"I have a sense of injustice that came, I think ... My mother was a single parent. Her husband deserted her when I was two, and she went through a lot of menial jobs. We were the little people. We were dragged from pillar to post, and there was none of this equal opportunity stuff going on at that time. We were latchkey kids before there were latchkey kids, and she was a female wage earner when, basically, women did scut work and cleaned up other people's messes. And she never complained about it a lot. But I wasn't dumb and I wasn't blind. And I got a sense of who was being taken advantage of and who was lording it over the other people. A lot of that sense of injustice stayed. It stuck with me, and it's still in the books today." ~ Interview in 1988.
I was born on September 21st, 1947 in Portland, Maine, and I come from a somewat broken family. My father deserted us when I was two. He said he was going out for a pack of cigarettes, but the last time any of us saw him, was when he stepped out our front door. This left my mom to provide for us. She worked many jobs, and my step-brother David and I, saw very little of her. We learned to entertain ourselves, so David read to me until I learned how. Then we took turns reading to each other after school and on weekends. I always loved a good action story.
I remember a time long ago, where I snuck downstairs to listen to a radio program that my mom deemed too scary for me. But, I wouldn't listen to her. I sat downstairs, and quietly listened to the description of faces dripping off, and corpses slowly rotting. You can bet that I didn't sleep in my bed that night. I layed down in the hallway, where I had a light bulb, shining black spots in my eyes.
It was a simple phone call that changed my life. The person on the other end, said that they sold the paperback rights for Carrie for $400,000, and I was to receive half.
We-my wife, Tabitha, and our three children-were living in a small trailer, in a town in Maine. And soon, the bonus' I got from writing short stories, and selling them to magazines, became crucial.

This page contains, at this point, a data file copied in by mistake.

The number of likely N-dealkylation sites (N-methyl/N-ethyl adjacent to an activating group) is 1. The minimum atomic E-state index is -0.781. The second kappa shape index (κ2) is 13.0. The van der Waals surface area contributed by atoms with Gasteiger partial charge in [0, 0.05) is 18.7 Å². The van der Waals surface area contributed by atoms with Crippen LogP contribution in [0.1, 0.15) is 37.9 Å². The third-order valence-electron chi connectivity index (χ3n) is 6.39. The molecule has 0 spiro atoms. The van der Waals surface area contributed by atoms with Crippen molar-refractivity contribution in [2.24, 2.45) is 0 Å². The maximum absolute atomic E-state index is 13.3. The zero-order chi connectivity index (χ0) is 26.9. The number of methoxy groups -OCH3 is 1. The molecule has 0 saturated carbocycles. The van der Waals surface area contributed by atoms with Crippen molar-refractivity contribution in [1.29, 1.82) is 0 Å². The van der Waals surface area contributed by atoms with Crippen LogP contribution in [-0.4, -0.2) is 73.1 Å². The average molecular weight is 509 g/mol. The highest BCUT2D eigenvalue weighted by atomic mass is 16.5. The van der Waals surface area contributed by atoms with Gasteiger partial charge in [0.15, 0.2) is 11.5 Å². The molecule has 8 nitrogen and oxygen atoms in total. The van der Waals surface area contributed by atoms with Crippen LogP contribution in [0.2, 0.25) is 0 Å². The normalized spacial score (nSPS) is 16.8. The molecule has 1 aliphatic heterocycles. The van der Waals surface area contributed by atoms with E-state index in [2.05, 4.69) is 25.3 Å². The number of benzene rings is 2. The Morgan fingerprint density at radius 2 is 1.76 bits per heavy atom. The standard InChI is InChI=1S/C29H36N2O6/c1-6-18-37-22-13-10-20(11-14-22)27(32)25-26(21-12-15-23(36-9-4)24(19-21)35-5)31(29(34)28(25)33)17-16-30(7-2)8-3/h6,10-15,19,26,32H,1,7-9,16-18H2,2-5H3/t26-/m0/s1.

Pretty soon, I had an idea for a longer story. I thought, I could write about an awkward girl with lots of spunk and attitude, no older than fifteen, but unbalance her, with telekinetic powers. Then I remembered a girl back in high school. She was overweight, had greasy hair, and bad acne, and I began to tell her story.
About two pages into it, my mind wandered off, and the ghosts of two girls, brought themselves forward again. I'd rather not mention their name, so we'll call them Tina White, and Sandra Irving.
Tina, was the forgotten kid, in the back of the room, who never said a word. She was the outcast of the school. Not because she was stupid, because she wasn't, and not because her family was a little strange, but because she wore the same outfit to school, all year long. A red headband, in her hair, a white (though yellowing) sleeveless blouse, and a black, and rather unflattering skirt, down to her shin.
Sandra was a very...religious girl and so was their family. I had never understood how far that went until Sandra's mom wanted me to do a little bit of work, and I saw a cross, on top of the couch,- so big, that if it fell of somebody, the would most likely be killed,- with a ghostly white, paled figure, loosely hanging from painted bindings, blood draining down his sides, and staining his limbs a deep red. Her religion is what drove most people away from her.
Neither girl saw the age of thirty. Tina committed suicide in her attic, and Sandra died from one of her seizures. But sometimes, I wish they could still be alive, to read the book.
I molded the three personalities into one girl, and then, didn't just tell the story of one, out of the ordinary girl, but told the story of three girls.
However, I wasn't satisfied with how it began, so I stopped where I was, and chucked the draft into the trash. Tabitha, must have seen the manuscript in the trash, because she dug it out, wiped the ash off of it, read it, and urged me to continue. But even though I was displeased with how it turned out, I submitted it anyway, for Tabitha's sake.
After we obtained the $200,000, I decided to try to get something nice for Tabitha. After all, we had the money. I went window shopping, for something that she might like, but my mind was elsewhere. I still couldn't believe that we just earned two hundred thousand dollars, from a story that I didn't particularly care for. I was, literally, freaked out. I had looked around, and I decided to give Tabitha a hair dryer. It wasn't my first choice, but she knew me well, and I knew that she would understand, what I was trying to tell her.
I believe, the strangest thing I've ever been asked is what I might be like if I was a girl. Honestly, I would be one prissy girl, but you couldn't pay me enough to go back in time and fit the role of a middle school girl. Regardless, I would have a short wild black bob, with ice blue eyes, and too pale skin. I would be a jeans and T-shirt kind of girl. I would, probably be scared easily, but enjoy the cinima arts, including horror, weather it scared me or not. I can imagine myself into screenwriting, and perhaps trying my hand at directing a cut or two.
Before I became a full time writer, it was my goal in life, to become a full time writer. I love my job, and I take the nessicary steps, to write around two thousand words a day, and I don't stop until that is done. I've inspired the people around me, to love literature again, and I've done it through a series of horror, with a twist of fantasy, and sci-fi. And that, is what I cherish most in my work.